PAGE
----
“Yeah, that sounds like the smart thing to do,” Tierno said quietly, with Trevor nodding in agreement.

    Even with that plan between them, it seemed that the girls were already keeping an eye out for pieces to suggest for the rest of the outfits. For Shauna, they found glittery dark blue jeans and a cute hot pink blouse that had odd buttons: black knots that went through loops underneath black ribbon bows. Serena also found a cute pillbox hat with black lace that wasn't quite the same pink, but went with the style of the blouse. Shauna was really pleased with the outfit, strutting around for a bit like an exaggerated refined lady. But she only bought the blouse, something that eventually became one of her favorite shirts the first couple of years of school.

    Shauna also pointed out Serena to go next, which she didn't deny (something fortunate for the rest of them). She went off to look as some of the jewelry items while the four of them discussed what to give her. While Shauna was having great fun, pointing out various pieces that they could have her wear, they tried to drag it out by questioning the sizes and if they really suited Serena. But eventually Serena got bored with the jewelry and wandered back over to them, so they had to make a choice. Tierno then came up with a very colorful silk scarf, saying that his older girl cousins liked to wear such things as their fashion. Since that seemed a safe choice, Calem helped out by finding a v-neck shirt and a skirt that were like some of the dominant colors in the scarf.

    And Serena came back looking stunning in that. Although, quite frankly, Calem felt like she could make any clothes look stunning if she put her mind to it. “Not my usual thing, but pretty nice,” Serena said, twirling an end of the silk scarf around her fingers. “Do you read fashion magazines, Calem? Because this is the kind of style that's been in a lot of them recently, although more often with pants.” She turned around, seeming to be thinking on that. The skirt twirled nicely.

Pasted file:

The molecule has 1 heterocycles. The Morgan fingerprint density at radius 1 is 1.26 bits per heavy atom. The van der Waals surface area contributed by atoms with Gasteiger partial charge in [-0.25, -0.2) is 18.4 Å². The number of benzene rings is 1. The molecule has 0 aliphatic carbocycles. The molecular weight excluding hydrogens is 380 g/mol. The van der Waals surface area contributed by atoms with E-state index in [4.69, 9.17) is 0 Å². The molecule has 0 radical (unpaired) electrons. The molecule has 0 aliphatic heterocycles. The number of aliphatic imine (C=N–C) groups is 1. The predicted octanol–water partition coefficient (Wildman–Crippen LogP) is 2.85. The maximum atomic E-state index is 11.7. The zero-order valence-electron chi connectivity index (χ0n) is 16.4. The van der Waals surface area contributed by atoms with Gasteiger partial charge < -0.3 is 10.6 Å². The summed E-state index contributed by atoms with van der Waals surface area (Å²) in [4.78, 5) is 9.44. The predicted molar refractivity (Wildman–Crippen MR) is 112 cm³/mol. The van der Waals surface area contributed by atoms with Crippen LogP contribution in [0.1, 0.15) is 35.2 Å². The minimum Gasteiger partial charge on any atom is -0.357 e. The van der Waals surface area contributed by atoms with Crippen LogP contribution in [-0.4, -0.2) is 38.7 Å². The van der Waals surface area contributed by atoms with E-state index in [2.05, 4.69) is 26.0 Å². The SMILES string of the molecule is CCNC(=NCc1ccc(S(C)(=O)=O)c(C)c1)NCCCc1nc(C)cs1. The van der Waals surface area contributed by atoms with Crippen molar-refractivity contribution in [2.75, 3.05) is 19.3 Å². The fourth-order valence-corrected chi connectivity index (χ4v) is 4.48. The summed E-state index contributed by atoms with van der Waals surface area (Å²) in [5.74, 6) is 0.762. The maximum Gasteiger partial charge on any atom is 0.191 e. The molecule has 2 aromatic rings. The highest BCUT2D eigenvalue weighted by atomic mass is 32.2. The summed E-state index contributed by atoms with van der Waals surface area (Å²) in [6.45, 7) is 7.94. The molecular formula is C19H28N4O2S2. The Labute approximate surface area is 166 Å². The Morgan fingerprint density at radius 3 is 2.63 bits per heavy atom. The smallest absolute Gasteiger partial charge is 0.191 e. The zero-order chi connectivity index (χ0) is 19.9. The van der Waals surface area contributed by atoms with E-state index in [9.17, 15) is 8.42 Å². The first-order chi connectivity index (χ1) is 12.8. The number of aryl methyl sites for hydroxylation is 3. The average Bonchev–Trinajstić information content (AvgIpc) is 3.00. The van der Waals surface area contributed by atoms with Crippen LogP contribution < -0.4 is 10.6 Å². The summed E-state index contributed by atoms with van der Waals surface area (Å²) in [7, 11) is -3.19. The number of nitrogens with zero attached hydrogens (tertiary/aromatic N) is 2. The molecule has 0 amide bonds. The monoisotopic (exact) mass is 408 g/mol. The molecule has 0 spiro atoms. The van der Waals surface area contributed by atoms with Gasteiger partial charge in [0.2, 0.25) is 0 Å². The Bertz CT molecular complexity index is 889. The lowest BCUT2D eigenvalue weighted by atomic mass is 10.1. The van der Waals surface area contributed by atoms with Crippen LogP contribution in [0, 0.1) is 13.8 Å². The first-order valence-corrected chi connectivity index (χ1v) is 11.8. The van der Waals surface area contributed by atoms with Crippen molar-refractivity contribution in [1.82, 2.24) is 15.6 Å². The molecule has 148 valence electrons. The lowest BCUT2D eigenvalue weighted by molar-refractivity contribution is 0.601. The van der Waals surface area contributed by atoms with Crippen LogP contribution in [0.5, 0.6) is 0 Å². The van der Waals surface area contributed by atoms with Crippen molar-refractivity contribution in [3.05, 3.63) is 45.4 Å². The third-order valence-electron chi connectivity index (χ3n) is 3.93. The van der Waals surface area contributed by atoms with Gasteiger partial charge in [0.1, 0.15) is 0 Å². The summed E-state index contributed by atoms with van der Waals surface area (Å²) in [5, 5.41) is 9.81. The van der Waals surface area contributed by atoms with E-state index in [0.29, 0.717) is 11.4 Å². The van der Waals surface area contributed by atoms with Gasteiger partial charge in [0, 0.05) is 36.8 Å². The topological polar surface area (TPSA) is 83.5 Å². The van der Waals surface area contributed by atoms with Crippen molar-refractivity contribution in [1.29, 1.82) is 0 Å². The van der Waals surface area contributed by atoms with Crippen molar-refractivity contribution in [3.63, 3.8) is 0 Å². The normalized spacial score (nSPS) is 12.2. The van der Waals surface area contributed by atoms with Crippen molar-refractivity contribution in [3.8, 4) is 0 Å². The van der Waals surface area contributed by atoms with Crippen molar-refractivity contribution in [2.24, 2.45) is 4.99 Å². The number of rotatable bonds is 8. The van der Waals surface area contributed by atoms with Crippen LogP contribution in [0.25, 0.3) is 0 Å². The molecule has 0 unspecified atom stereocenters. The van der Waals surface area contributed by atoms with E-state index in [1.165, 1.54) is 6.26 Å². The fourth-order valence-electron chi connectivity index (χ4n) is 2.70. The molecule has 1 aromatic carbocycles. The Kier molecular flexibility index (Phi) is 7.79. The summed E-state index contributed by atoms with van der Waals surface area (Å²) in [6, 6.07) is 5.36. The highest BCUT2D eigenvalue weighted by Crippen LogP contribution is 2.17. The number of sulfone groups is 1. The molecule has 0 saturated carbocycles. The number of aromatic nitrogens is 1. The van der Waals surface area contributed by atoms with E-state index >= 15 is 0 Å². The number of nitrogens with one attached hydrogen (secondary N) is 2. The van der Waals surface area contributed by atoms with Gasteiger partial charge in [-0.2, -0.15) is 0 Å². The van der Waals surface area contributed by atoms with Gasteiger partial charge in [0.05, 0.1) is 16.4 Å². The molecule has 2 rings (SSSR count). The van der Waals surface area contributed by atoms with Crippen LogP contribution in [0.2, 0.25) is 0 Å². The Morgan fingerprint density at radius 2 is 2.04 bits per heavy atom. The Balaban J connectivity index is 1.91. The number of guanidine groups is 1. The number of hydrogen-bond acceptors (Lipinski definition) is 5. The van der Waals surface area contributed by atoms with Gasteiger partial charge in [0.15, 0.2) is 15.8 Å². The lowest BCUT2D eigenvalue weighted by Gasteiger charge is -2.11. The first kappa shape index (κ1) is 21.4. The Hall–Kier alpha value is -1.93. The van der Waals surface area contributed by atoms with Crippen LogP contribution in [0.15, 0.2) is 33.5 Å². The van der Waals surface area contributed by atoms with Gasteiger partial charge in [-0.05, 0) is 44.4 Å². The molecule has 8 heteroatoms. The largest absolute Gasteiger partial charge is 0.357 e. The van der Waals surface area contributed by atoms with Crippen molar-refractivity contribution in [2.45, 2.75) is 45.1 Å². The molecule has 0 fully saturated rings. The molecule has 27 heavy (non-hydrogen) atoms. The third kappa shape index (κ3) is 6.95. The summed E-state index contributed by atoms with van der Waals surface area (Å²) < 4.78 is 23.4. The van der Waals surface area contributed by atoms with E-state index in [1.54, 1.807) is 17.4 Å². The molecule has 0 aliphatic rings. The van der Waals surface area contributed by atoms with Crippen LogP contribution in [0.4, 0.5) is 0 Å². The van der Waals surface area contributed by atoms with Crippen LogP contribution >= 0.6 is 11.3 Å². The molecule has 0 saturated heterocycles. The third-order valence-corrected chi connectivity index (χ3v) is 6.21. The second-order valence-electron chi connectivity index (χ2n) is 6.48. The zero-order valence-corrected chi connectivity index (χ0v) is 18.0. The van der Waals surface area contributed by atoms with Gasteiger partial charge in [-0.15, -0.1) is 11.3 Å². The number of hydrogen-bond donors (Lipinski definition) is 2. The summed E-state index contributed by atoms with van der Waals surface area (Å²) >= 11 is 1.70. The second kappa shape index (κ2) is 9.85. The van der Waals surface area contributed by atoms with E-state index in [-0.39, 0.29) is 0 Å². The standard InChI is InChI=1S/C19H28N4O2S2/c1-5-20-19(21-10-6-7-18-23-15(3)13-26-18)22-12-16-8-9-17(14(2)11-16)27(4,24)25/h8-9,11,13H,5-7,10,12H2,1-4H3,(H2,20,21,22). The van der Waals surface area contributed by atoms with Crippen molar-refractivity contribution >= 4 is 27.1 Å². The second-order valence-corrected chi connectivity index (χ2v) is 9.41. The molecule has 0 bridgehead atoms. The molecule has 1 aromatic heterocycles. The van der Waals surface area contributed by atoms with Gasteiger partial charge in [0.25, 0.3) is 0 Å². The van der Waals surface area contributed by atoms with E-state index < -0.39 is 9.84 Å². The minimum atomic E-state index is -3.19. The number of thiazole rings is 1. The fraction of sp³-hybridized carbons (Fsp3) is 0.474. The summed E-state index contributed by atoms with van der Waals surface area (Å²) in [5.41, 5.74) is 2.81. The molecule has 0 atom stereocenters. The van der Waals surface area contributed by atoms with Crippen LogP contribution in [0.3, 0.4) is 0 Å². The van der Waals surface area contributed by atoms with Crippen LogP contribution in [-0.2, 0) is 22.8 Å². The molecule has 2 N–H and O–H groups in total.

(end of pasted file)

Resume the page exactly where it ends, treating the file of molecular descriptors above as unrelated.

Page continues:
“No, it just seemed like it should work together,” he said. “My dad says that fashion usually isn't a guy's worry.”

    That put that dangerous smile back on her face; she stepped closer to him. “Oh? Well I suppose it could be that way where you come from. But guess what? You're in Lumiose now, center of the fashion world. If we were to make you fashionable, I’m sure you would fit in a lot better.”

    “Hah, that could be fun too,” Shauna said in innocent delight.

    So he ended up having to try on an outfit next. And what they (mostly Serena) came up with was almost acceptable. The black slacks, black jacket, and checkered beret were actually kind of nice, but he would have liked it much better if they hadn't also given him a dusty rose pink shirt to go underneath the jacket. Not only that, but the jacket had been cut in such a way that he couldn't hide the pink shirt. “You couldn't have found something like yellow or white, huh?” Calem asked while he was wearing it.

    “The color's supposed to pop with the black,” Serena said.

    “There was a blue shirt that could've worked too,” Trevor said.

    At this point, a nicely dressed woman who worked at the store walked by. She must have noticed what they were doing. “Looking good there kid,” she said, seemingly sincere.

    “Uh, thanks,” Calem said, feeling his face get warm.

    “Yeah, you could be like the lead in a romance movie,” Shauna said, delighted and back to her usual energy now.

    Serena smiled. “I knew what I was doing.”

    And that is where I actually started taking an interest in fashion, actually. I'd still rather not have pink be part of my outfits, though.

    Lesson 3: History (Persecution of Mechanics)